The International Olympic Committee (IOC) recently announced that retesting of 265 samples collected at London 2012 found 23 contained banned substances. Using new analysis techniques, substances have been detected and proceedings commenced in relation to the athletes. Similarly 450 samples collected at Beijing 2008 disclosed 31 “adverse analytical findings”. The fight against doping has, as a result, taken on a new and challenging direction.
Motivated to protect clean athletes and the integrity of competition, the IOC has worked with the World Anti-Doping Agency (WADA) and various international federations to target athletes who could potentially participate in Rio 2016, with the promise that those found to have infringed the rules will be banned from competing. Turkish boxer Adam Kilicci and Russian cyclist Yekaterina Gnidenko were suspended after testing positive for steroids, making them ineligible. While no further information has been published as yet by the IOC, one must assume that the list of prohibited substances being assessed is that in place at the time each sample was given. There would be no basis for retrospectively testing on a different suite of banned substances.
The athlete’s response
Aside from handling the major disruption to training schedules, preparation and selection, not just for athletes but for national Olympic committees, athletes notified of positive tests will be juggling and weighing up the arguments to take. Olympic samples are stored for 10 years. One supposes a science-based challenge, to undermine this integrity, may be difficult to advance; similarly any argument that the IOC had no entitlement to conduct the retesting or thereafter bring proceedings, given the premise of the fight against doping as one of strict liability (WADA Code, article 2.1.1), with a 10-year time limit in which to prosecute any rule violation (article 17), commencing with the date of the alleged violation.
Sanctions under the present regime are up to four years’ suspension, but the question would arise whether the regulatory code should be that in place in 2008 or 2012, when the sanctioning regime had a lower starting point and a different structure.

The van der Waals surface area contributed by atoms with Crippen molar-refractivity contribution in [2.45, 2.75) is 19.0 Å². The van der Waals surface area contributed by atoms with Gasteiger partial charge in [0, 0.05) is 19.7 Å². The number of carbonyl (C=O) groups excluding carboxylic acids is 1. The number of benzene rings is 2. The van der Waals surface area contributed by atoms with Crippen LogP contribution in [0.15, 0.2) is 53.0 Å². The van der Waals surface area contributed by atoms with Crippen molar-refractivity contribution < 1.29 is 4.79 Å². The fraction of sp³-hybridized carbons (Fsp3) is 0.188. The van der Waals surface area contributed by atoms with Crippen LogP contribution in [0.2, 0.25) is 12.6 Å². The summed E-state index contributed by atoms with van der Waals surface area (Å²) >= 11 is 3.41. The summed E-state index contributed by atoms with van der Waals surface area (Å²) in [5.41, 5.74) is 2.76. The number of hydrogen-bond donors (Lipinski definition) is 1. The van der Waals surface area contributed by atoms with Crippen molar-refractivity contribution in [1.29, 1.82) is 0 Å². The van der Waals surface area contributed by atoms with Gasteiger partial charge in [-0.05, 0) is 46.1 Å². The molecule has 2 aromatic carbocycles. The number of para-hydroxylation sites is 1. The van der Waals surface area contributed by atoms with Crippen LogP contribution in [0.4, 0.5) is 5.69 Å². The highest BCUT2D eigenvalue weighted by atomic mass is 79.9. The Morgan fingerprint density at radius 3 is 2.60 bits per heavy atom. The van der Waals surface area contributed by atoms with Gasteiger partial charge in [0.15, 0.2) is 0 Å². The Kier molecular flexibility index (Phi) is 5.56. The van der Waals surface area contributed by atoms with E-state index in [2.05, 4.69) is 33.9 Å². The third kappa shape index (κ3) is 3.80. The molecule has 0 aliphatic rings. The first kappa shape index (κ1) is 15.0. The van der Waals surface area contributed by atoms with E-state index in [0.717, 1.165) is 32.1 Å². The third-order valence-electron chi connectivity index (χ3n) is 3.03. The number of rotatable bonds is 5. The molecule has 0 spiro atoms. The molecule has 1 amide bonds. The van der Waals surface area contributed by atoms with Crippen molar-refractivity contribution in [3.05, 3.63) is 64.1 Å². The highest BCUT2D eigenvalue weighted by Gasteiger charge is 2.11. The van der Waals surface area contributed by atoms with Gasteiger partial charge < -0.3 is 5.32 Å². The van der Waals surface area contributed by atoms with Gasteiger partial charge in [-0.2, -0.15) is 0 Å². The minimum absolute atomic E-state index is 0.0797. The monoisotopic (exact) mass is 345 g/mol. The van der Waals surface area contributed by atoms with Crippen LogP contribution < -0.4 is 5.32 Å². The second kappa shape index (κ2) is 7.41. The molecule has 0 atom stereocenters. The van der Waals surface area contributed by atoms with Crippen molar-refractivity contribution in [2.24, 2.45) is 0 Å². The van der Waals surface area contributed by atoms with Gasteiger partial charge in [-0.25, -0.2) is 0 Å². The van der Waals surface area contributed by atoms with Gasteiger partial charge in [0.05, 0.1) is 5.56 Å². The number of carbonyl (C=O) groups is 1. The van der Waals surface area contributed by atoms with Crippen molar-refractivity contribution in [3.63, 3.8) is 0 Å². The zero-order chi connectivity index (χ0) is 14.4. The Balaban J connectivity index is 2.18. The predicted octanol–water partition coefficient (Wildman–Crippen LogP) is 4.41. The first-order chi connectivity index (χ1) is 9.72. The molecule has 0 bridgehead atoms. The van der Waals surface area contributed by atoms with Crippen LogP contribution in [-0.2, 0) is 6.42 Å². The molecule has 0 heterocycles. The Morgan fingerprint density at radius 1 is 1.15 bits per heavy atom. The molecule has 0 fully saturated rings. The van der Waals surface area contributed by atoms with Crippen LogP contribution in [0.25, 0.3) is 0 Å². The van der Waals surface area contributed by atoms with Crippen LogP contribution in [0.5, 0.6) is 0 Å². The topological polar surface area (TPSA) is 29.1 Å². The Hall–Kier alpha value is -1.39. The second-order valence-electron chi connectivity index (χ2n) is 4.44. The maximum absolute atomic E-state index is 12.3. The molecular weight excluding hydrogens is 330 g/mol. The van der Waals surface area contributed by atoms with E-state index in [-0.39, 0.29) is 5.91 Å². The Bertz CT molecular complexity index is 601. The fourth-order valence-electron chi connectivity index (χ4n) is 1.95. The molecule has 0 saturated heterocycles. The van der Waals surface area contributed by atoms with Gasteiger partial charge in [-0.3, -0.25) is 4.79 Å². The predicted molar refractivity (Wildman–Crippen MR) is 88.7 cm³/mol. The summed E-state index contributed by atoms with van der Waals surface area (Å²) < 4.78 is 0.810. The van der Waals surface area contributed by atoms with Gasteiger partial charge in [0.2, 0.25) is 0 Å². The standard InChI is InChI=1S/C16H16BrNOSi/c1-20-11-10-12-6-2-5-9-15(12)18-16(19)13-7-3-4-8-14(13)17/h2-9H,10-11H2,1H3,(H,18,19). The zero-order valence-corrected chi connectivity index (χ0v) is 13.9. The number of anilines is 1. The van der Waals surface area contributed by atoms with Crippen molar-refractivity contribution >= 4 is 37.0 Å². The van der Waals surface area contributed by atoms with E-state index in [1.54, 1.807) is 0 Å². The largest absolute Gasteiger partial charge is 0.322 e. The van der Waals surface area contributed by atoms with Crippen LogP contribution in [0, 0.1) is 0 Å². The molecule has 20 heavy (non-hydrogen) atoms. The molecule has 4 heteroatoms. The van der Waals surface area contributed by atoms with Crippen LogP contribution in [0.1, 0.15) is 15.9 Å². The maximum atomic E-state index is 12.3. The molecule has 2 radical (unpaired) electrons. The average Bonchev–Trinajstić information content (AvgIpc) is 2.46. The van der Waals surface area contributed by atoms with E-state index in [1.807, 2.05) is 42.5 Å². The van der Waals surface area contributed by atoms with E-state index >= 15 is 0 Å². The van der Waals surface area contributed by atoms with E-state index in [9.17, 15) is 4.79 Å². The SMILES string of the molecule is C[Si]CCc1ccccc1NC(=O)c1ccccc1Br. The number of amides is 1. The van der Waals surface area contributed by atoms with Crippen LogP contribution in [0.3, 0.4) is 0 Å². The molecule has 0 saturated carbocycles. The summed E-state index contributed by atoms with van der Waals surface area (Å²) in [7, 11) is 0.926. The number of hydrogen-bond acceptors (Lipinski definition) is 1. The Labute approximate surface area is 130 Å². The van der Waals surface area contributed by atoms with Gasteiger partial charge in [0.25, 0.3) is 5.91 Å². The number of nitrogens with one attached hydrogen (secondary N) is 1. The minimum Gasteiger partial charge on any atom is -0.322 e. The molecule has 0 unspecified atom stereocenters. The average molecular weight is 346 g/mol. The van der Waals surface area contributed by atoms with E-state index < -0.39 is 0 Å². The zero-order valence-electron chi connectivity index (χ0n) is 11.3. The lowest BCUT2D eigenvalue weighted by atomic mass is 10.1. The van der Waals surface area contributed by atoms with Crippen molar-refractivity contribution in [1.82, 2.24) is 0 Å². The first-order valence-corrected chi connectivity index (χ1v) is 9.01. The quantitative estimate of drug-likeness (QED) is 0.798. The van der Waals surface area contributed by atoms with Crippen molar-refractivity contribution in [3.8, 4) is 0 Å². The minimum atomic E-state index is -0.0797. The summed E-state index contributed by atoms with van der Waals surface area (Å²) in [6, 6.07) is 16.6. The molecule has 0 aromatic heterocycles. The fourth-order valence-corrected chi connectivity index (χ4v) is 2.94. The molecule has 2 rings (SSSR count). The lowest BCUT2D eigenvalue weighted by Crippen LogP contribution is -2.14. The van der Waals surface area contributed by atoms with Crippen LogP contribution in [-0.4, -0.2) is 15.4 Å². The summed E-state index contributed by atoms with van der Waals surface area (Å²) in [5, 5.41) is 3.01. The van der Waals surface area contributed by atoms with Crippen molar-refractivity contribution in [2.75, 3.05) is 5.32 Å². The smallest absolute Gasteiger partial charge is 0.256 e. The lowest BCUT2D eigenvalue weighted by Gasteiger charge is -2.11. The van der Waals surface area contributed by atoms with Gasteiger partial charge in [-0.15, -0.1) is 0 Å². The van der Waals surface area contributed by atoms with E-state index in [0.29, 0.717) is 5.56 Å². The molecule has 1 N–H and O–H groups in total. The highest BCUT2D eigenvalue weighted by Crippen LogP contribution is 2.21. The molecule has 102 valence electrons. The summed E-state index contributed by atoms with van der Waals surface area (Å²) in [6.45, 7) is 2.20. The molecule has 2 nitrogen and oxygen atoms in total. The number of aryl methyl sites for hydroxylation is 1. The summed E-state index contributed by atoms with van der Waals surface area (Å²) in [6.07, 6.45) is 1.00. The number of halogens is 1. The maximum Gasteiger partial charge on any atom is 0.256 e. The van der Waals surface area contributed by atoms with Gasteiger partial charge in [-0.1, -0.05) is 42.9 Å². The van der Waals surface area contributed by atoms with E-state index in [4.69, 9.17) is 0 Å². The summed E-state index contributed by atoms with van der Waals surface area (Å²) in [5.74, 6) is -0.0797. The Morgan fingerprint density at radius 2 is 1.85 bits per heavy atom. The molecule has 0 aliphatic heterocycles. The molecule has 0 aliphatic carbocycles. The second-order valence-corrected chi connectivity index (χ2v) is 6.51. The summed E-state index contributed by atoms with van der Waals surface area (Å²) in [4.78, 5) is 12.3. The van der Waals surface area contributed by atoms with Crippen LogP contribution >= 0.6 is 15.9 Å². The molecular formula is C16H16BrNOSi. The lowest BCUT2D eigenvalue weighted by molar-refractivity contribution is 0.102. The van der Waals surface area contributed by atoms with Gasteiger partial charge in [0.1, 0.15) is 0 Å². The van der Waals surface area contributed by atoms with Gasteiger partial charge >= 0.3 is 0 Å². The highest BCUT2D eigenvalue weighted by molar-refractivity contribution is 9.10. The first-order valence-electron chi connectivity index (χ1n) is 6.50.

Supposing the athlete has no basis to challenge the finding (an incredibly difficult task), a plea in mitigation in an attempt to reduce the sanction, for example due to lack of significant fault on the athlete’s part, may be the only approach with any reasonable prospect of success. Typically, such a plea will look at up to four different areas, such as lack of intent (by demonstrating the result was in essence due to the athlete’s negligence), no performance-enhancing effects, failure to obtain a form of exemption for otherwise personal therapeutic or medical use, or ignorance brought on by a lack of awareness and education within the sport. These would, of course, depend largely on the nature of the substance detected, but even more on the evidence brought forward in support of the plea, which would have to meet the comfortable satisfaction of the panel concerned. Therein exists a significant problem for athletes: the task of attempting to reduce a sanction following retrospective testing would be even greater than with an adverse contemporaneous test.
The spin-off legal issues for athletes could be even more considerable, and give thought for those involved in drafting sponsorship and/or endorsement contracts. The IOC announced recently that in addition to testing certain samples it would focus on past medallists to ensure they were clean; but what if they are not? A gold medal-winning athlete from Beijing may have propelled their career and earnings into the stratosphere following their sporting success, but with anti-embarrassment and good behaviour clauses routinely featuring in endorsement contracts, would a retrospective adverse finding lead to separate civil proceedings for recovery by disgruntled commercial partners? To take the recent example of Maria Sharapova, Nike took immediate and decisive action, suspending their relationship until the proceedings concerning systematic and long-term use of meldonium concluded. Lance Armstrong suffered worse consequences. In both cases, the reaction of the commercial partners to the position that the athlete put themselves into appeared entirely measured and appropriate given the circumstances. One expects that the commercial arrangements allowed the partner to act accordingly.
Sport is so often said to exist in the “here and now”, with an athlete only as good as their last race, or competitive event. With athletes always looking forward and never seeking to rely on past glories, the IOC’s recent moves highlight that there will be little hiding place for past doping failures. In the fight against doping, this can only be appropriate and ethically correct.
This article originally appeared in The Journal of the Law Society of Scotland in June 2016